Tags: bees, flowers, Friends Of The Earth
In recent years Britain has lost over half the honey bees kept in managed hives and wild honey bees are nearly extinct. Solitary bees are declining in more than half the areas they’ve been studied and some species of bumblebee have been lost altogether.
It would cost the UK £1.8 billion every year to hand-pollinate crops without bees, 20% more than previously thought according to new research launched today by Friends of the Earth as it unveils a new campaign to save the bee.
The new figure which would inevitably be passed on to consumers in rising food costs comes from research conducted by leading bee experts at the University of Reading on behalf of the environment charity as it launches “The Bee Cause” to call for action on bees before its too late.
Bees and other pollinating insects are responsible for most of our favourite fruit and vegetables. One reason for their decline is a shortage of natural habitats, so Friends of the Earth has outlined simple steps people can take in their gardens to help provide it:
- Sow bee-friendly seeds and plant bee-friendly flowers in your garden such as mixed wildflowers packets, single-flowering roses, open and flat-headed flowers like verbena and yarrow and tubular-shaped flowers such as foxgloves.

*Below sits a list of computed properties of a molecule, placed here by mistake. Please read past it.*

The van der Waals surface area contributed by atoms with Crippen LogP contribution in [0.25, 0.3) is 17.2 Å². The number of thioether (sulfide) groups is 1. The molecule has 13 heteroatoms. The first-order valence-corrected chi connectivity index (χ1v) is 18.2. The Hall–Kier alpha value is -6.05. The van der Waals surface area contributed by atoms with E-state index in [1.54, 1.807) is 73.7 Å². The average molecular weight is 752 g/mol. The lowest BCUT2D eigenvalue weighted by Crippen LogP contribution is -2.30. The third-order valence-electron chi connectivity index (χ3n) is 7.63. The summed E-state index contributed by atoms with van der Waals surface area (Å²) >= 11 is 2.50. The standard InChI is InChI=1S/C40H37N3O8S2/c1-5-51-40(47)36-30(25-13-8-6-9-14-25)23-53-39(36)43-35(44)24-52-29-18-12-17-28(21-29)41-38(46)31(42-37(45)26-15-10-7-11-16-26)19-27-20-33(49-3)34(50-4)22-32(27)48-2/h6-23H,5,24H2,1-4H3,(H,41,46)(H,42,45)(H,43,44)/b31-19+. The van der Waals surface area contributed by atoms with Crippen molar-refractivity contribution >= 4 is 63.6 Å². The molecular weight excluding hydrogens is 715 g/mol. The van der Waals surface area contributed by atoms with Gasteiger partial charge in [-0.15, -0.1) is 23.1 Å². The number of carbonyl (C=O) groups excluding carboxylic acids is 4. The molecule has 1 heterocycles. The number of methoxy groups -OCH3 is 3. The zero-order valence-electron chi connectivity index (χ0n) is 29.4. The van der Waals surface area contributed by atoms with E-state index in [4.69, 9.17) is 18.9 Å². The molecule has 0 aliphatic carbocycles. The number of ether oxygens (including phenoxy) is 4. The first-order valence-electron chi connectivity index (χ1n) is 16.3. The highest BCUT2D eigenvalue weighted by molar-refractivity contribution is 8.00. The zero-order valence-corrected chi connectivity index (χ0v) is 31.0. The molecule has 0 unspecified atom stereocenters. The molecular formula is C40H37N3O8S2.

- Plant herbs in a window-box to provide food for bees and help them thrive.
- Create a place to nest for solitary bees by piling together hollow stems and creating a bee hotel.
- Try to provide a small amount of rainwater in a shallow birdbath or tray which honeybees need to keep their hive at the right temperature.
Friends of the Earth is calling on David Cameron to commit to a bee action plan to save bees and save the country billions of pounds in the future. To support this action and find out what else you can do to help bees, join The Bee Cause at www.foe.co.uk/bees.
The campaign is supported by celebrity gardener Sarah Raven. Sarah said, “Now is the perfect time to get out in the garden and it’s not hard to make a few changes to make life a bit more comfortable for bees.
Without bees, we’d all be in serious trouble and our diet would be, without so much veg and fruit, incredibly dull. Ive backed The Bee Cause and would encourage others to do the same.”
Paul De Zylva, Nature Campaigner at Friends of the Earth said, “Imagine a world without strawberries, apples or even coffee bees are about much more than honey and our food supplies will be in trouble if they bite the dust.”
Unless we halt the decline in British bees our farmers will have to rely on hand-pollination, sending food prices rocketing.
But, as you can see, there are a few simple things we can all do to provide food for bees and help them thrive!